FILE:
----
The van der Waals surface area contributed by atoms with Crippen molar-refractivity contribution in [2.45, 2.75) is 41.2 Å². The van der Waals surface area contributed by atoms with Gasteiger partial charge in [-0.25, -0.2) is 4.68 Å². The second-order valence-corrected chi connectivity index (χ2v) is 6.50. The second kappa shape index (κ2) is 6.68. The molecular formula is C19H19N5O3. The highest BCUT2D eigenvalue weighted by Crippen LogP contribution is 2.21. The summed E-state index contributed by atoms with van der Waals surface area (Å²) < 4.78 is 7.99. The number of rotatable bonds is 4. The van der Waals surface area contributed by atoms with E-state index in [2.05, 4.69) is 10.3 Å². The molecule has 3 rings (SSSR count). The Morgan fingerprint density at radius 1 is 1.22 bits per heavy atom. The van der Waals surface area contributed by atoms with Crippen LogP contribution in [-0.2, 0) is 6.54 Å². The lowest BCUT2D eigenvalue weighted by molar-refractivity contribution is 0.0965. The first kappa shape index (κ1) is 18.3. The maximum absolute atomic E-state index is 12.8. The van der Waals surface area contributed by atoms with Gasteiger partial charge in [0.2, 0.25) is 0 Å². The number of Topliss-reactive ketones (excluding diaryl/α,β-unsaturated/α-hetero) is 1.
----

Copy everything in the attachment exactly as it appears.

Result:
The van der Waals surface area contributed by atoms with Crippen molar-refractivity contribution in [2.45, 2.75) is 41.2 Å². The van der Waals surface area contributed by atoms with Gasteiger partial charge in [-0.25, -0.2) is 4.68 Å². The second-order valence-corrected chi connectivity index (χ2v) is 6.50. The second kappa shape index (κ2) is 6.68. The molecular formula is C19H19N5O3. The highest BCUT2D eigenvalue weighted by Crippen LogP contribution is 2.21. The summed E-state index contributed by atoms with van der Waals surface area (Å²) < 4.78 is 7.99. The number of rotatable bonds is 4. The van der Waals surface area contributed by atoms with E-state index in [2.05, 4.69) is 10.3 Å². The molecule has 3 rings (SSSR count). The Morgan fingerprint density at radius 1 is 1.22 bits per heavy atom. The van der Waals surface area contributed by atoms with Crippen LogP contribution in [-0.2, 0) is 6.54 Å². The lowest BCUT2D eigenvalue weighted by molar-refractivity contribution is 0.0965. The first kappa shape index (κ1) is 18.3. The maximum absolute atomic E-state index is 12.8. The van der Waals surface area contributed by atoms with Gasteiger partial charge in [0.2, 0.25) is 0 Å². The number of Topliss-reactive ketones (excluding diaryl/α,β-unsaturated/α-hetero) is 1.